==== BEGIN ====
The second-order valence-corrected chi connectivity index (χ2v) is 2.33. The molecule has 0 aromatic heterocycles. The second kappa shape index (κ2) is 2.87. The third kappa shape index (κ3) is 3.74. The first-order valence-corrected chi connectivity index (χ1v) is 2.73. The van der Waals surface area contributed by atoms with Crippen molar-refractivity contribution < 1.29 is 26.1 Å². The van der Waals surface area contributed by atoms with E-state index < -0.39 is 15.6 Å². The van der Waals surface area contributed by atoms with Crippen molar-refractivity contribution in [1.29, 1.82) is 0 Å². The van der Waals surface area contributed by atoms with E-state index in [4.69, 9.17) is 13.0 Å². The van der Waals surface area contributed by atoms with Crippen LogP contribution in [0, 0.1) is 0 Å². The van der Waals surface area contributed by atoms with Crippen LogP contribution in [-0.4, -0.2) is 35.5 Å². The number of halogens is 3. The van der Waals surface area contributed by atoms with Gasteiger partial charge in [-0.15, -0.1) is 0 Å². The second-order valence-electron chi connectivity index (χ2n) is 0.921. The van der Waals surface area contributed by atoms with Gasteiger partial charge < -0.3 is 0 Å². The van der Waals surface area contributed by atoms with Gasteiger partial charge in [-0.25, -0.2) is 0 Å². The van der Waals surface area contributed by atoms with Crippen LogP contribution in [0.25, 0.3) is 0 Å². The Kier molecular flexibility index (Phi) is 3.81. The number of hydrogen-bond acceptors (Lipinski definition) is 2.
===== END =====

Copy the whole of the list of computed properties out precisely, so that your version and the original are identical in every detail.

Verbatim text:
The second-order valence-corrected chi connectivity index (χ2v) is 2.33. The molecule has 0 aromatic heterocycles. The second kappa shape index (κ2) is 2.87. The third kappa shape index (κ3) is 3.74. The first-order valence-corrected chi connectivity index (χ1v) is 2.73. The van der Waals surface area contributed by atoms with Crippen molar-refractivity contribution < 1.29 is 26.1 Å². The van der Waals surface area contributed by atoms with E-state index < -0.39 is 15.6 Å². The van der Waals surface area contributed by atoms with Crippen molar-refractivity contribution in [1.29, 1.82) is 0 Å². The van der Waals surface area contributed by atoms with E-state index in [4.69, 9.17) is 13.0 Å². The van der Waals surface area contributed by atoms with Crippen LogP contribution in [0, 0.1) is 0 Å². The van der Waals surface area contributed by atoms with Crippen LogP contribution in [-0.4, -0.2) is 35.5 Å². The number of halogens is 3. The van der Waals surface area contributed by atoms with Gasteiger partial charge in [-0.15, -0.1) is 0 Å². The second-order valence-electron chi connectivity index (χ2n) is 0.921. The van der Waals surface area contributed by atoms with Gasteiger partial charge < -0.3 is 0 Å². The van der Waals surface area contributed by atoms with Gasteiger partial charge in [-0.25, -0.2) is 0 Å². The van der Waals surface area contributed by atoms with Crippen LogP contribution in [0.25, 0.3) is 0 Å². The Kier molecular flexibility index (Phi) is 3.81. The number of hydrogen-bond acceptors (Lipinski definition) is 2.